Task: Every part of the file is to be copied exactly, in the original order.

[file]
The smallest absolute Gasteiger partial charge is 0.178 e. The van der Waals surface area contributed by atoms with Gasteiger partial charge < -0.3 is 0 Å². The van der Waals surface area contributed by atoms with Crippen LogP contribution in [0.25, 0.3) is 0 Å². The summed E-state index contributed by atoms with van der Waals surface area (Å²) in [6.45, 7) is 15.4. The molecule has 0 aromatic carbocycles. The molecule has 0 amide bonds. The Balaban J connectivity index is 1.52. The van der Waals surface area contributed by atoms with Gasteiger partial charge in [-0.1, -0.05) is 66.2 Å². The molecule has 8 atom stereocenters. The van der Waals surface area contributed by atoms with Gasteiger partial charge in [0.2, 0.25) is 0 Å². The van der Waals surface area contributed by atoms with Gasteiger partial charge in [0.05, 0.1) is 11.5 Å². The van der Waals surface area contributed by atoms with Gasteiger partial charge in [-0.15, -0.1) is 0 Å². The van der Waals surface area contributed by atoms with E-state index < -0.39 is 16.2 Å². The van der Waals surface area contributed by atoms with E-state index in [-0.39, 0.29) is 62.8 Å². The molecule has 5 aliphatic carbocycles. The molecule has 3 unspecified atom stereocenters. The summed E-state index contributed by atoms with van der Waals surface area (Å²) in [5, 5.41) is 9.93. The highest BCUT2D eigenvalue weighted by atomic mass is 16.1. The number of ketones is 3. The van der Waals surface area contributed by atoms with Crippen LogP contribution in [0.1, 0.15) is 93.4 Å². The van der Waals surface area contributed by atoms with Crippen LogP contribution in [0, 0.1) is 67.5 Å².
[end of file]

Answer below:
The smallest absolute Gasteiger partial charge is 0.178 e. The van der Waals surface area contributed by atoms with Gasteiger partial charge < -0.3 is 0 Å². The van der Waals surface area contributed by atoms with Crippen LogP contribution in [0.25, 0.3) is 0 Å². The summed E-state index contributed by atoms with van der Waals surface area (Å²) in [6.45, 7) is 15.4. The molecule has 0 aromatic carbocycles. The molecule has 0 amide bonds. The Balaban J connectivity index is 1.52. The van der Waals surface area contributed by atoms with Gasteiger partial charge in [-0.1, -0.05) is 66.2 Å². The molecule has 8 atom stereocenters. The van der Waals surface area contributed by atoms with Gasteiger partial charge in [0.2, 0.25) is 0 Å². The van der Waals surface area contributed by atoms with Gasteiger partial charge in [0.05, 0.1) is 11.5 Å². The van der Waals surface area contributed by atoms with Gasteiger partial charge in [-0.15, -0.1) is 0 Å². The van der Waals surface area contributed by atoms with E-state index < -0.39 is 16.2 Å². The van der Waals surface area contributed by atoms with E-state index in [-0.39, 0.29) is 62.8 Å². The molecule has 5 aliphatic carbocycles. The molecule has 3 unspecified atom stereocenters. The summed E-state index contributed by atoms with van der Waals surface area (Å²) in [5, 5.41) is 9.93. The highest BCUT2D eigenvalue weighted by atomic mass is 16.1. The number of ketones is 3. The van der Waals surface area contributed by atoms with Crippen LogP contribution in [0.1, 0.15) is 93.4 Å². The van der Waals surface area contributed by atoms with Crippen LogP contribution in [0, 0.1) is 67.5 Å².